Thursday, June 13, 2024

“Romeo and Juliet” review: love in a pandemic


Share post:

Photo Courtesy of MTSU

Story by Peyton Tranas/Contributing Writer

The way in which we view and produce media has been just as impacted by the COVID-19 pandemic as anything else. With this in mind, MTSU’s production of “Romeo and Juliet” brought about a sense of normalcy, while still acknowledging the ongoing pandemic.

“Separated lovers and feuding families set in a world where distancing is a way of life,” reads the MTSU Theatre Program’s official promotion of the production.

While the script is primarily the classic Shakespeare lines, the play itself had some modern elements. The plot still follows the story of two star-crossed lovers, but they’re divided by more than feuding families. On the stage, there is a six foot wide red line that the Capulets and Montagues can not cross. “It’s like a physical representation of the [family] divide and the pandemic,” said Molly Womack, who plays Rosaline/Sampson/Watch 3.

When you watch the production, whether that is online or in-person, you will notice that every actor is wearing a mask. It is not only for our real world safety precautions, but because there is also a pandemic going on in the “Romeo and Juliet” world.

Another nontraditional element of this production was the casting. Juliet, played by Katlyn Marion, stars opposite Romeo, played by Alexa Pulley. While unconventional, Pulley glowed as Romeo. The two stars could never come in close contact, but Pulley and Marion convinced the audience that their respective characters were just as much in love from six feet apart.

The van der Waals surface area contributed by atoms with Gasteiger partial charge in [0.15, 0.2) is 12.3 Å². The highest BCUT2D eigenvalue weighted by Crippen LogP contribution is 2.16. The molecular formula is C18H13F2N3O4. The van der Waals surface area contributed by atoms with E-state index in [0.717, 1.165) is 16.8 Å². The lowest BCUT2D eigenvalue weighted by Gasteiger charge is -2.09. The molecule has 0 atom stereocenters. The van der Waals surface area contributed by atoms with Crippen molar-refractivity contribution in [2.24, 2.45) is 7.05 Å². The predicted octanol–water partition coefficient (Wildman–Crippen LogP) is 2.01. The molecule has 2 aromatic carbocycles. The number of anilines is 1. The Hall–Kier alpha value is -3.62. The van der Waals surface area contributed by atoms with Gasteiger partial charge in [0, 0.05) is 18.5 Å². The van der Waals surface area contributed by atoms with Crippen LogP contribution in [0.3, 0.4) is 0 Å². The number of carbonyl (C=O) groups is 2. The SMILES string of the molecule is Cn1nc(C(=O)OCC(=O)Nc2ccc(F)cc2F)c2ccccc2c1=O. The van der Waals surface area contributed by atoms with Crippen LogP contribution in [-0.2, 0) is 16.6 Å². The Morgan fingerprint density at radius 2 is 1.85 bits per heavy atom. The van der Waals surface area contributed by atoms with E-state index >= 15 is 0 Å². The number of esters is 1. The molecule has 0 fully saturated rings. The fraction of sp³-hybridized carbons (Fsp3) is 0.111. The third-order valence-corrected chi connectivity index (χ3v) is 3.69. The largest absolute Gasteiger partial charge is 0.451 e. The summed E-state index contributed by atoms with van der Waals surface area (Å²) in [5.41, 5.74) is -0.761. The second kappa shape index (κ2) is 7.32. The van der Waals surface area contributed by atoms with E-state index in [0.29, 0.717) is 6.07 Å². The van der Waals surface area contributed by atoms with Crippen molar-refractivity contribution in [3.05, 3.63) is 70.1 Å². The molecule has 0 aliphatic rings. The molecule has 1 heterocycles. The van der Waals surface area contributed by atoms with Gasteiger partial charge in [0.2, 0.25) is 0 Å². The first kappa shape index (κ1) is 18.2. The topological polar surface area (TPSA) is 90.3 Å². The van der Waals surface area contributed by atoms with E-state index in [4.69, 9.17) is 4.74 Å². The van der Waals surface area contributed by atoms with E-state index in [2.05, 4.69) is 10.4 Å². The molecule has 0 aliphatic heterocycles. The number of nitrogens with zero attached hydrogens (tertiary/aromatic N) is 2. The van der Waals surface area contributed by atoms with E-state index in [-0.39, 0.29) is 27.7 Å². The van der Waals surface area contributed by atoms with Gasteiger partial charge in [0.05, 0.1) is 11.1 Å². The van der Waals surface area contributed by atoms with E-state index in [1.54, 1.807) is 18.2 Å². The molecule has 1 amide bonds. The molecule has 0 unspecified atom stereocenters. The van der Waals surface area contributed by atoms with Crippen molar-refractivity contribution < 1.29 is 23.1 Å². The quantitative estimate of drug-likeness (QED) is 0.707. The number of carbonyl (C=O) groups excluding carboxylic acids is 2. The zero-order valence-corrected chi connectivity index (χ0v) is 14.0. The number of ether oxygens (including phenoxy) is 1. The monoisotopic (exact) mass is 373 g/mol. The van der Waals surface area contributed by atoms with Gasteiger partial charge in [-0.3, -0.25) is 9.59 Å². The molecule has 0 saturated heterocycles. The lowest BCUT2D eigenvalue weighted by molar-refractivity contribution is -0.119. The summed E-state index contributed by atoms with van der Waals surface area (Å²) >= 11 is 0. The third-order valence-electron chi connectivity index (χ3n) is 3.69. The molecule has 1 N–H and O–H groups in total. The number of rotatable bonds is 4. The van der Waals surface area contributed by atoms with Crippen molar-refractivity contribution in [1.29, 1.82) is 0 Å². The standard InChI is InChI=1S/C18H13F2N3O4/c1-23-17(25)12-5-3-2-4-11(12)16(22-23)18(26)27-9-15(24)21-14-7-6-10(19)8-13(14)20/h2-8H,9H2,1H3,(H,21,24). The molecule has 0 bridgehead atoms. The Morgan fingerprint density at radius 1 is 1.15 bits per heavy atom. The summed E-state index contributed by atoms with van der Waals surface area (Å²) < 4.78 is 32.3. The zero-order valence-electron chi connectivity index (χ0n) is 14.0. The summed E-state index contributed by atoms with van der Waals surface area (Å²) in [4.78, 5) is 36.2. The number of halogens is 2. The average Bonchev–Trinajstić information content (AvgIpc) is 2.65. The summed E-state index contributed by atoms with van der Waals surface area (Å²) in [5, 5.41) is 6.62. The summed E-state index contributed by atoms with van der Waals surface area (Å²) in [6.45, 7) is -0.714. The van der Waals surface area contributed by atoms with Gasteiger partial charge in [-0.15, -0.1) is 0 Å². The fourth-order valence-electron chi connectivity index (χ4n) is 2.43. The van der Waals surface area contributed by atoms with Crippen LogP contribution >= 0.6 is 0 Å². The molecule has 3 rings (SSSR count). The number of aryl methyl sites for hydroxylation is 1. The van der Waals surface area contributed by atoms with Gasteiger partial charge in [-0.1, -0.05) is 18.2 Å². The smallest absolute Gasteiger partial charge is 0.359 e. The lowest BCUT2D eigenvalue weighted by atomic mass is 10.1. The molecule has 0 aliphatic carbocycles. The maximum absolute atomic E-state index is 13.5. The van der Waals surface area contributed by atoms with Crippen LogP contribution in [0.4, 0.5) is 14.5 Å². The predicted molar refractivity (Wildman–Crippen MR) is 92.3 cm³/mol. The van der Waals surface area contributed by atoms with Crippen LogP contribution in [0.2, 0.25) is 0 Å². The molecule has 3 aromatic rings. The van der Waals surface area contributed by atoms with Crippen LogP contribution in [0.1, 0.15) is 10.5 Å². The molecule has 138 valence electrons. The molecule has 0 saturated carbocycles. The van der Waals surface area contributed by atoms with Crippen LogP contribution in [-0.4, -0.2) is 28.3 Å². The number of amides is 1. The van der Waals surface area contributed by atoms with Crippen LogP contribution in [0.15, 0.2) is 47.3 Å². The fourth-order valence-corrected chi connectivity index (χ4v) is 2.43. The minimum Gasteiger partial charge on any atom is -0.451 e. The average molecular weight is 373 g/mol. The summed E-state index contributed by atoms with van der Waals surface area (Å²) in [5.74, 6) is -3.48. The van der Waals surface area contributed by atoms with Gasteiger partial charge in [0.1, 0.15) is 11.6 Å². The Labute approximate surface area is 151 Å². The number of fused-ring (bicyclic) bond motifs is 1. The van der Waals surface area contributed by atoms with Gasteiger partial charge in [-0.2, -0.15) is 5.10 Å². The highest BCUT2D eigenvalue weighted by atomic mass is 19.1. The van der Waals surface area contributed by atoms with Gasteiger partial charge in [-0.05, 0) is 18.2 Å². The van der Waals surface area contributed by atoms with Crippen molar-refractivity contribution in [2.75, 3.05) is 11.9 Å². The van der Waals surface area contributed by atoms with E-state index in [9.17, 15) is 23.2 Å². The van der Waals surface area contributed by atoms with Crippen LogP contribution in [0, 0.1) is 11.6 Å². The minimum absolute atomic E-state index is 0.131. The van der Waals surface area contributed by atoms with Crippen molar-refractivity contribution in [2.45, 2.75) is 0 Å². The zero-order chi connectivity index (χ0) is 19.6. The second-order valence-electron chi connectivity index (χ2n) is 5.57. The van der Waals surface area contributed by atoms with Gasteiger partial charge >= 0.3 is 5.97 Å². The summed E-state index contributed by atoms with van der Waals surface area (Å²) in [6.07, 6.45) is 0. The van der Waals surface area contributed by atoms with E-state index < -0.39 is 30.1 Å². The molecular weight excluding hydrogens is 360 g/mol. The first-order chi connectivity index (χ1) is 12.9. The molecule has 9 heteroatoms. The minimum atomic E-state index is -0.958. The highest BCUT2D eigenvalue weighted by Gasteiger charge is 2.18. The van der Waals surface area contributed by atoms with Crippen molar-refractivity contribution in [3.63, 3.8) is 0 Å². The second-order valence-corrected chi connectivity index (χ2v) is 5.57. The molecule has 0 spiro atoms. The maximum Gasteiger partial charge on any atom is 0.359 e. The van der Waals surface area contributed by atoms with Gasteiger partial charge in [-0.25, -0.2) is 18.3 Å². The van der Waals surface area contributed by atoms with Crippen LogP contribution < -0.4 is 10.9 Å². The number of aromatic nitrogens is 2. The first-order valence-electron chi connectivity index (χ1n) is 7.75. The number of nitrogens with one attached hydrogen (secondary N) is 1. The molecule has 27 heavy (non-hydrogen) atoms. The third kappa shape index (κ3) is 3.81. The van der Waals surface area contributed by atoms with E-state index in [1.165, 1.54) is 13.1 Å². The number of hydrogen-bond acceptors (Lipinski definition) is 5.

Throughout the play, many characters hold a cell phone-like device. They are “screens” that the characters can communicate with, much like phones, but they can also send human touch and interactions. Viewers will see Romeo and Juliet “kiss” through the screens multiple times over the period of the play. This modern element helped the production show that portraying intimacy is still doable from a distance.

Besides Pulley and Marion’s stellar performances, many other MTSU students shined throughout the play. Geo Sekeres plays Mercutio, who is typically a fan-favorite in the show, and their performance continued that tradition. Zoë Jones, who plays the Friar, also delivered an emotional and well executed performance.

While I was personally expecting for the COVID-19 precautions in the play to be distracting, they were not in the slightest. The production team, as well as the actors, played into the pandemic and produced a well directed and unique, but still classic, play. I highly recommend theatre enthusiasts, Shakespeare fans and anyone with access to the internet to watch MTSU’s Romeo and Juliet.

The public is invited to watch MTSU’s production of Romeo and Juliet at or from October 1-4, with Thursday, Friday and Saturday’s performances starting at 7:30 PM and Sunday’s at 2:00 PM. Current MTSU students are invited to attend the play in person with limited seating available due to COVID-19 restrictions.


To contact Lifestyles Editor Brandon Black, email

For more updates, follow us at, on Facebook at MTSU Sidelines and on Twitter at @Sidelines_Life.

Related articles

Bonnaroo 2024: All your burning questions, answered

Featured photo by Tyler Lamb, MTSU Seigenthaler News Service Story by the Sidelines Staff Each year, the Bonnaroo Music &...

Bonnaroo 2024: Inside the relationship between music mega-festival and small-town community

Featured photo by Skyler Wendell Story by Bailey Brantingham and Hannah Carley Manchester, Tennessee: known to some as the home...

Bonnaroo 2024: 15 artists you can’t miss on The Farm

Featured photo by Tyler Lamb, MTSU Seigenthaler News Service Story by the Sidelines Staff With Bonnaroo Music & Arts Festival...

Beyond the Farm: MTSU students broadcast Bonnaroo to worldwide audience

Featured photo by Andrew Oppmann, MTSU Photo Story by Emma Burden and Shauna Reynolds When the music starts in Manchester,...